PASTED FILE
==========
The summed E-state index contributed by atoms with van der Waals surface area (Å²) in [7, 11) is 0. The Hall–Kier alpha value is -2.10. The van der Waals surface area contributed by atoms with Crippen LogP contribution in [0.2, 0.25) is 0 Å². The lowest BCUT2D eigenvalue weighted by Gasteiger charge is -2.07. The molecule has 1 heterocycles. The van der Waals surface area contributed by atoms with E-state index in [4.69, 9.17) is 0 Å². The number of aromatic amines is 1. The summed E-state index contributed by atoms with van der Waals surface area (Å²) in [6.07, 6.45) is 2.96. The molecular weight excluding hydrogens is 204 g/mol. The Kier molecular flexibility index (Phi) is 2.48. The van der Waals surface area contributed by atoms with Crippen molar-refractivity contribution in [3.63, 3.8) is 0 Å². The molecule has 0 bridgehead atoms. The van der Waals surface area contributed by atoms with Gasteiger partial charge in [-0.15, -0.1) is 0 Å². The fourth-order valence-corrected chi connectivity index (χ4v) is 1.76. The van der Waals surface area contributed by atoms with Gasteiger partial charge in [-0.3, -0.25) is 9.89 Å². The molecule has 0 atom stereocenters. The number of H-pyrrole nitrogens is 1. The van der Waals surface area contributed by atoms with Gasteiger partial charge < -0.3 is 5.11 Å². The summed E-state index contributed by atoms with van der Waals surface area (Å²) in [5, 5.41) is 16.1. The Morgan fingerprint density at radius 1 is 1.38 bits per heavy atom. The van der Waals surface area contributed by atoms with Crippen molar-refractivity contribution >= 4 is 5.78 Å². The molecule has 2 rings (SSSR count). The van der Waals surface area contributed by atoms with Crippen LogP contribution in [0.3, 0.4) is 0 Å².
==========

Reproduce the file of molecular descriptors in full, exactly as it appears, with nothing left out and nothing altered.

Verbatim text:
The summed E-state index contributed by atoms with van der Waals surface area (Å²) in [7, 11) is 0. The Hall–Kier alpha value is -2.10. The van der Waals surface area contributed by atoms with Crippen LogP contribution in [0.2, 0.25) is 0 Å². The lowest BCUT2D eigenvalue weighted by Gasteiger charge is -2.07. The molecule has 1 heterocycles. The van der Waals surface area contributed by atoms with E-state index in [4.69, 9.17) is 0 Å². The number of aromatic amines is 1. The summed E-state index contributed by atoms with van der Waals surface area (Å²) in [6.07, 6.45) is 2.96. The molecular weight excluding hydrogens is 204 g/mol. The Kier molecular flexibility index (Phi) is 2.48. The van der Waals surface area contributed by atoms with Crippen molar-refractivity contribution in [3.63, 3.8) is 0 Å². The molecule has 0 bridgehead atoms. The van der Waals surface area contributed by atoms with Gasteiger partial charge in [-0.15, -0.1) is 0 Å². The fourth-order valence-corrected chi connectivity index (χ4v) is 1.76. The van der Waals surface area contributed by atoms with Gasteiger partial charge in [-0.3, -0.25) is 9.89 Å². The molecule has 0 atom stereocenters. The number of H-pyrrole nitrogens is 1. The van der Waals surface area contributed by atoms with Gasteiger partial charge < -0.3 is 5.11 Å². The summed E-state index contributed by atoms with van der Waals surface area (Å²) in [5, 5.41) is 16.1. The Morgan fingerprint density at radius 1 is 1.38 bits per heavy atom. The van der Waals surface area contributed by atoms with Crippen molar-refractivity contribution >= 4 is 5.78 Å². The molecule has 2 rings (SSSR count). The van der Waals surface area contributed by atoms with Crippen LogP contribution in [0.3, 0.4) is 0 Å².